Provide And Conquer

Consider some of the finest, freshest British hip-hop records of the last decade. The Zebra Traffic singles "Grand Final" and "Learn To Be Strong", and P Brothers-powered album "Spaz The World". "I.D.S.T." and "I Know" on twelve. The Main Rock "Resilience" EP. The Capkon Entertainment split with Konny Kon. "The Get Out", with Zero Theory. The mighty Ed 209's classic ecstatic, "Stay Ex Static" (4th division ESCAPE mixtape track nine). Styly Cee's unleashing of the H-Bomb and last year's Needle Drop, courtesy of Endemic. Even this January's winter warmer, the probably not Bolt Thrower-inspired, almost tauntingly effortless flow of "Psychological Warfare".

What do all these records have in common, besides their inescapable aceness setting them apart from the common sludge of the genre ? Why, Cappo, of course. We got very excited about the man not too long ago ("Not unlike a certain Rakim, Cappo's style now is very much *rise above*, and without ever losing his trademark hunger and aggression he shows off once more the expanded vocabulary, mystical leanings and scientific metaphors that keep him heads, shoulders, knees and toes above pretty much anyone left repping the UK right now") but believe us that was ZIP to the excitement of suddenly discovering that there was a whole second album ready to go, some seven years in the making: the return of the Akai Warrior. We're certainly not alone in rating Cappo as now the UK's finest, most consistent MC, although it's still a mystery to us that more don't.

The release of this new long-player, "Genghis", was a welcome departure from the usual pre-release drip, promotion, leak and hype: Son Records and Cappo orchestrated a total lockdown on its contents, even rewarding those of us who bought the record on what Caps calls "Complete Faith" or "Loyalty" with a free extra ten tracks of older-school Cappo, "The Ruddington Heights Tapes", ten cuts which we can confidently say would make a fine elpee in their own right. But they are not the main event. "Genghis" is. And, as "Spaz The World" proved in spades, the two-disc vinyl format is still where it's at for any self-respecting hip-hop album. Each side has its own intro track, central hub song (or two) and outro, giving every number a clearly defined space, just as you'd find on a 7" single or EP. It means the label hasn't just chucked a dozen songs at the wall and strung them in one linear mush on a CD. The songs have context. For an artist with substance, that's a necessity.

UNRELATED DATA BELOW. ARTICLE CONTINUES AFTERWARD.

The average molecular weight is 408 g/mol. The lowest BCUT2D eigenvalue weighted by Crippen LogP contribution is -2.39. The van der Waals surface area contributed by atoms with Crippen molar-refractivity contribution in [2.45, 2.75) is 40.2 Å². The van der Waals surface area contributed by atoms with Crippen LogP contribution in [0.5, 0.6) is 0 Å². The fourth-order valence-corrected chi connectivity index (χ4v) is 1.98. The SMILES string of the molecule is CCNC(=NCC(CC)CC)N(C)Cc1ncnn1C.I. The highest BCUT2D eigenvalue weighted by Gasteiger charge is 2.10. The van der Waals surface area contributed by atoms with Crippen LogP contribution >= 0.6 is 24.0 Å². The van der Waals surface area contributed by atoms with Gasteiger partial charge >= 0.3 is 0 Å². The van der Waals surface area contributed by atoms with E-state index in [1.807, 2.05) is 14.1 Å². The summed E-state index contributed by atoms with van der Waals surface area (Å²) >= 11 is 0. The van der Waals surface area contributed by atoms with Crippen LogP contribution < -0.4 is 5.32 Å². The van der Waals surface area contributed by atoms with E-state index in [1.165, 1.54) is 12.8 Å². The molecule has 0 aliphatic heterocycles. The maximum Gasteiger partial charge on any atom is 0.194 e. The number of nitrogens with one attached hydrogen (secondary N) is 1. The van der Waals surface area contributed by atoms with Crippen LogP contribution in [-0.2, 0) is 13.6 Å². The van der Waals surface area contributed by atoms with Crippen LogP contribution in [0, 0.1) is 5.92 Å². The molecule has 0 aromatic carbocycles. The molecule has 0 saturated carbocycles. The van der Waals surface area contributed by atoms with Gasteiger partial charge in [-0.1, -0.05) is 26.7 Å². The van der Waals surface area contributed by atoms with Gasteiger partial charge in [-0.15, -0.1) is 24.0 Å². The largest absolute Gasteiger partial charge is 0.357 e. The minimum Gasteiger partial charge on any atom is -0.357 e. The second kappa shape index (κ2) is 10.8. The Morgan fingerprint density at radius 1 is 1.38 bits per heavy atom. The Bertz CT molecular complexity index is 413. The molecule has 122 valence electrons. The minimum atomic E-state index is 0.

Side one, disc one starts with a two minute freestyle, "Live Intro", scratches handled by longtime collaborator Styly Cee, in which Cappo extols his "century breaks" and signs off with the siren call "Spirit of Victory", before flipping into that first track proper, "Complete Faith". Propelled by what could possibly be the percussive undercurrent to Bolero (but thankfully sans Ravel's garish melodic accompaniment), it's a thoughtful opener, musically dry, tinged with the God complex that runs throughout the album (and, let's face it, all great hip-hop albums), a complex abetted by the somewhat hyperbolic sleevenotes. However, it's the title track, which follows, that is probably the LP's first banger, a depiction of Caps as a warrior on horseback jet-propelled by an unrelenting, allegro vivace, horn-aplenty sample. The side ends with "Provider", which returns to "Complete Faith"'s theme of looking out for friends and fam, and the album's theme of strength and confidence as the way out of the gutter. The beats coalesce beautifully, joined for the choruses by a shimmering, radiant hook. "Pressure is a privilege in my book", observes Cappo, Grand Imperial.

Turn the record over and glassy instrumental fragment "Street Walker" leads into "Loyalty", which was the taster (download) single. A standard pub conversation of ours is how nobody has released a truly classic (we're talking all time top 10 or 20 here) hip-hop single since maybe '97- that the last was probably either the Wu's "Triumph" or Gang Starr's "You Know My Steez". But "Loyalty" is in that zone - indeed, it has a real GS feel, with gritty Premo-style 90s crunched beats encasing bass clef piano, and Cappo unfolding a lyrical stream of consciousness. It set up a weight of expectation for the main event, that's for sure. There's a deft, brief Ra sample in there, as well as a tiny musical extract from Caps' "Resilience" EP, perhaps the moment when he first came of age as producer as well as MC. On the album version, instead of the single's end fade, a jarring drum lock intervenes, setting up the lower-key, dusky "Magna Carta" which is simply so deft, so accomplished. The last cut, "Fire With Fire", then ups the power once more: one of a handful of *major* tunes which more closely recall hold-no-hostage spec of the brothers P. The hornflecked production is boss. At its close, the needle skips across to a brief comedown, some shout-outs to the massive.